Lee urged lawyers at Tuesday’s event in Washington, DC to volunteer for pro-bono positions created by three new executive actions announced by President Obama last month.
She hopes the initiatives will reduce the “red tape, delay and frivolous litigation” that hampers innovation.
The White House plans to expand ways to crowdsource prior art, offer more robust technical training to examiners and offer pro bono and pro se assistance to inventors struggling to pay for legal representation.
To help these efforts, the USPTO is asking technical experts to volunteer to deliver presentations to examiners to improve their understanding of different types of technology. The agency is also looking for volunteers from the IP bar to provide pro bono advice to individuals and small businesses.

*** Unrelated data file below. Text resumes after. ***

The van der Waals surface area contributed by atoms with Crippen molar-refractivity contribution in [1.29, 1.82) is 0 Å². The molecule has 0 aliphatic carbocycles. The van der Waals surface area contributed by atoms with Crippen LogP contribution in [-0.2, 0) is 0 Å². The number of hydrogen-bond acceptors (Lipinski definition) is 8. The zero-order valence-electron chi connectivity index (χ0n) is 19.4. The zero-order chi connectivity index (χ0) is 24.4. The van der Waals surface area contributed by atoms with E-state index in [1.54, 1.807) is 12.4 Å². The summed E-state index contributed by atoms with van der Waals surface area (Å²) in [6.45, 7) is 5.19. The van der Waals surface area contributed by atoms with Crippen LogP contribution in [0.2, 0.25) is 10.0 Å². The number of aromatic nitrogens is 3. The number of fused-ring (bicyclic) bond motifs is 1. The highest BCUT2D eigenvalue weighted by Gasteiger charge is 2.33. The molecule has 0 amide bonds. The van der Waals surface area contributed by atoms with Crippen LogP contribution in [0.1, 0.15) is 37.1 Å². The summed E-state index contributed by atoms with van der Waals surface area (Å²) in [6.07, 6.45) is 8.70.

Lee, who replaced Teresa Stanek Rea as deputy director of the USPTO in December 2013, said the office has “made great progress” on five executive actions announced by President Obama in June, along with seven legislative recommendations.
She also spoke of the impact patents had on her family and career motivations.
“My father was an engineer and so were all the other fathers I knew growing up in Silicon Valley,” said Lee. “I wanted to contribute and enable others to contribute to innovation.”
As a result, she became a programmer for HP before joining Fenwick & West. She went on to work for Google, which had “a handful of patents” at the time. Lee spent nine years with the search engine company, where she ended up as head of patents and patent strategy.
She left Google in May 2012 to become director of the USPTO’s Silicon Valley office before being appointed to lead the agency.
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